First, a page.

Don’t give up on the Florida Gators yet

I don’t know about you, but I’m having a hard time swallowing this prophecy from some college football analysts about the pending doomsday in Florida Gators football history.

Seriously? Even Gainesville pastor Terry Jones could find a little more optimism.

This is Florida football, one of winningest college football programs since 1990. This isn’t Northwestern.

Before you assume I worship at the Swamp shrine, just know I’m not suggesting something as extreme as the Gators winning the national title or even the SEC championship this year. Clearly, the team is thin in experience this season. But the talent is another story, the leadership is another book and one that’s worth taking a deeper look into.

Instead of projecting Florida’s failure, let’s just pretend for a moment there are at least a few reasons to believe things could go OK in this new chapter.

Reason No. 1 — Quinton Dunbar, Sharrif Floyd and Dominique Easley.

For those of you who silently questioned who in the world are these guys, that’s exactly my point.

To most people outside of Gainesville, their names might as well be Larry, Curly and Moe.

Thanks in large part to the closed practices and overall shroud of secrecy surrounding Florida football, most of us have no idea about what Florida’s potential truly is this season.

Dunbar, a sophomore, played just a few games last season, but Florida coach Will Muschamp and players alike lauded him as one of the biggest players to watch this season.

“I definitely know Quinton Dunbar is going to be an explosive player for us this year,” said receiver Andre Debose. “I feel like we have multiple guys that can be a game changer in this offense. Coming into camp, everybody was trying to be that guy so there’s going to be a lot of competition.”

Sophomores Sharrif Floyd, ranked among the top 40 SEC players, and Dominique Easley, who was ranked the No. 11 defensive end in the country by Rivals last January, also have a lot to offer. And even with the departure of Urban Meyer in December, the Florida Gators still pulled out the No. 4 recruiting class according to ESPN. That recruiting class included the No. 6 ranked tight end in A.C. Leonard (unless he’s on injury reserve for the next three years, I’m guessing that could work out), No. 2 ranked kicker in Kyle Christy and No. 1 quarterback recruit Jeff Driskel.

Maybe the cupboard isn’t completely bare, maybe we just overlooked a few plates.

Muschamp has acknowledged that he has more athleticism than experience – which will undoubtedly bring growing pains.

He recently ranted about the team’s poor performance during its scrimmage. But think about the words Muschamp used, “immature, “not consistently performing at the level they need to perform at” and a “lack of focus.”

That’s a perfect description of a young team, not a team in crisis of losing its standing forever among the SEC elite.

Reason No. 2 – Charlie Weis.

It’s been said great leaders surround themselves with other successful leaders. Muschamp at least proved this by hiring four-time Super Bowl champion offensive coordinator Charlie Weis.

John Brantley probably got the worst deal in college sports playing after Tim Tebow and in an offensive system clearly not designed to enhance his talent. But having a coach with a proven track record of developing quarterbacks should inspire some hope.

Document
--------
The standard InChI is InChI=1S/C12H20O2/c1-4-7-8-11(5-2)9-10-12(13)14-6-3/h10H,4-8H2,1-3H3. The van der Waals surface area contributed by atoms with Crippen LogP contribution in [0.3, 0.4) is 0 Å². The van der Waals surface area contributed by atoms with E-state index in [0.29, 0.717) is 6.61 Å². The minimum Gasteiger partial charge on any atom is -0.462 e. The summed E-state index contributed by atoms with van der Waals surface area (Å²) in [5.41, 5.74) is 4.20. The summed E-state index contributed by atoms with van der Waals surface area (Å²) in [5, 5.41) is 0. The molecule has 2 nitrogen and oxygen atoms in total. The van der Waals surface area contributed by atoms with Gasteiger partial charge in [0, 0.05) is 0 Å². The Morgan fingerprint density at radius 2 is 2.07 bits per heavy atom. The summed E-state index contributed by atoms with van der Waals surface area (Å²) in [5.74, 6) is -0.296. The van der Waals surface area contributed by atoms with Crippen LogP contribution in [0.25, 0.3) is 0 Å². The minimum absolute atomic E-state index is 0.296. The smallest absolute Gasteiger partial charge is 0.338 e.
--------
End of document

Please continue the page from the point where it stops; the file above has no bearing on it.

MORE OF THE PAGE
Reason No. 3 – History.

Kicker Caleb Sturgis summed up the mentality of Florida’s football team best with this quote a few weeks ago at media day.

“I think players come here to win championships, SEC titles or even go to a BCS game, that’s something the young guys want to experience. We’re so young that a lot of guys haven’t experienced that and that’s something they want to experience.”

Players go to Florida to win, not to enjoy the journey. Which, of course, creates a double edged sword.

The expectations are set so high for the Gators that anything short of championships and titles is deemed a failure. Consider this, Florida was ranked No. 22 on the USA Today preseason poll ahead of reigning national champions Auburn, former national champions USC and West Virginia.

College football is so unpredictable these days. One minute you’re No. 1, like Auburn, and the next you’re No. 23. Either way, it’s all better than being ranked No. 26.

History can be a tricky thing for teams. You don’t want to completely identify yourself with the past, but forgetting it altogether is equally ineffective.

Muschamp has been clear that he wants to maintain the integrity of Florida’s successful history. Most of us look at the titles and championships, but there’s another important memory.

Remember when the Gators and got the wind knocked out of them by losing to Ole Miss in 2008? They responded by winning the national championship.

Florida players were almost offended by the loss because they’ve always viewed themselves as better than everyone else.

A little conceit goes a long way in sports. Now is not the time to change identities. Florida isn’t a blue-collar program, it’s a blue-chip program.

The critics don’t have to believe that fact, but players should. Otherwise, they really aren’t the Florida we’ve come to know.



©2011 The Orlando Sentinel (Orlando, Fla.)

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Distributed by MCT Information Services

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Don’t give up on the Florida Gators yet